With Seattle’s 16-6 victory last Sunday against St. Louis, the Seahawks clinched the right to play host to the defending Super Bowl champion; however, those cheering for the team from the Emerald City should know they have history on their side.
Since 2005 a defending Super Bowl Champion hasn’t won a single playoff game.
That little nugget, included with the following, are some of the biggest storylines for Seattle’s home playoff game Saturday against the New Orleans Saints.
The post-contract extension era begins
After leading the team in receiving this season following a two-year hiatus from professional football, Seattle’s Mike Williams signed a three-year contract extension last Sunday.
The 6-foot-5, 242-pound wide receiver is set to make at least $11.74 million over the next three seasons.
Prior to signing the extension, Williams had fallen on hard times, recording five receptions for 31 yards and a touchdown over the span of the season’s final two regular-season contests. Now that the 27-year-old has cashed in, will his big-play ability resurface and, if so, will it happen as early as Saturday?
The quarterback controversy
The starter who injured a hip two weeks ago on a one-yard touchdown run or the backup who, in his second-ever start as a professional last Sunday, clinched Seattle’s first division championship and spot in the playoffs since 2007…who do you start?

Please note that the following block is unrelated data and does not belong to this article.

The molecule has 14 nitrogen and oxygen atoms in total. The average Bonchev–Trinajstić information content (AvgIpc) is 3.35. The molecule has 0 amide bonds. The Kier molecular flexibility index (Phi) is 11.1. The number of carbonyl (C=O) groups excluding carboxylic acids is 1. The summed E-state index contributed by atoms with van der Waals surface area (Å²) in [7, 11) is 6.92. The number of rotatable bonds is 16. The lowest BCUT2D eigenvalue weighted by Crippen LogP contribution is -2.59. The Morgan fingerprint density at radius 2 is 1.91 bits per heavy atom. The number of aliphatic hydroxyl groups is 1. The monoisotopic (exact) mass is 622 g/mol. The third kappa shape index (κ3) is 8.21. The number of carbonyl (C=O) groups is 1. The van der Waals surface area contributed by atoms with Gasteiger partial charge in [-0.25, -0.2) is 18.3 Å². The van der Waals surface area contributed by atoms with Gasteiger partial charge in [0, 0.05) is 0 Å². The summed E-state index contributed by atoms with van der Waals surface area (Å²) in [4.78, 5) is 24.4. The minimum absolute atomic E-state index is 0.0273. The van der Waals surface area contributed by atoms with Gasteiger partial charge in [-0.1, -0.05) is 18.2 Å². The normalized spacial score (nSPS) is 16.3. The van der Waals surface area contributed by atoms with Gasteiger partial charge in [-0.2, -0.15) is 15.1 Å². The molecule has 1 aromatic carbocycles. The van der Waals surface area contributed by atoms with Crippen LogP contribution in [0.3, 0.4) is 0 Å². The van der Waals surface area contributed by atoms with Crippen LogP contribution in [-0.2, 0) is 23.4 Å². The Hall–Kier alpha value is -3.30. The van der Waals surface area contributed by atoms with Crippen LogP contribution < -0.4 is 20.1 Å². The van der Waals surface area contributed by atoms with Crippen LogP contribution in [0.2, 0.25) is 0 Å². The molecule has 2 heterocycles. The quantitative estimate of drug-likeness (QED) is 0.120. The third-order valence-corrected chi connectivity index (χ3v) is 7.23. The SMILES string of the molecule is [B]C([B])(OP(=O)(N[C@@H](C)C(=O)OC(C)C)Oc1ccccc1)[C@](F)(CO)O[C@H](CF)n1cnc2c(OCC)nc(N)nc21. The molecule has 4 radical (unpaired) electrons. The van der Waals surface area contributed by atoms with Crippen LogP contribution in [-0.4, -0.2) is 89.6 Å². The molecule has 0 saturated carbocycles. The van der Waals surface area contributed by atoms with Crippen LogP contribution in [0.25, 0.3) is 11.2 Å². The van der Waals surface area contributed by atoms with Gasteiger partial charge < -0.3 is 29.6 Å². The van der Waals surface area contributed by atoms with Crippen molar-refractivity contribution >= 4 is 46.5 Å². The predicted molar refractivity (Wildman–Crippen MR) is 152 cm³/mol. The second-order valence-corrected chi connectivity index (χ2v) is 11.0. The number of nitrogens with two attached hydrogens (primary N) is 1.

Both Matt Hasselbeck and backup Charlie Whitehurst received practice snaps this week, with the former being a full participant Wednesday.
Hasselbeck, a 12-year veteran, owns numerous Seattle franchise records at the quarterback position including all-time passing yards, completions and attempts. He’s also earned his way to three Pro Bowls, has taken the Seahawks to the playoffs five times and the Super Bowl once.
Whitehurst, the five-year veteran who hadn’t started a game in the National Football League prior to Week Nine of this season, posted career highs in passing yards, quarterback rating and rushing yards last Sunday against the visiting Rams under the watchful eyes of a national television audience.
Keeping within striking distance
When Seattle’s lost this year, it hasn’t been close.
In the team’s nine losses, the closest point margin has been 15. If the Seahawks want to end Saturday with a win, keeping a possible deficit to last year’s Super Bowl MVP, Drew Brees, manageable will be paramount.
All on Brees?
The past 48 hours have been rough for the New Orleans Saints’ offense.
In the past two days, the team’s placed its top two running backs on Injured Reserve. With both Chris Ivory and Pierre Thomas now out for the remainder of the season, Reggie Bush is expected to take over the lead duties at the position. Backing him up will be Joique Bell, who joins the team after being a member of the Philadelphia Eagles’ practice squad, and recently resigned DeShawn Wynn.
Bush has had just three games of more than 13 carries over the past three seasons, meaning quarterback Drew Brees could receive that much more responsibility to move the ball down field and put points on the scoreboard.
That news could be just what the doctor ordered for the Seahawks. Despite owning the league’s 27th-best pass defense, Seattle is coming off a regular-season finale that saw the team hold heralded rookie Sam Bradford to less than 53 percent in terms of single-game pass completions and single-game quarterback rating. Couple the momentum from what the team did against Bradford with the possibility of having to face a one-dimensional Saints’ offense and a 7-9 Seahawks team playing at home where it is 5-3 this season could have a shot at being something more than a Wild Card weekend doormat.
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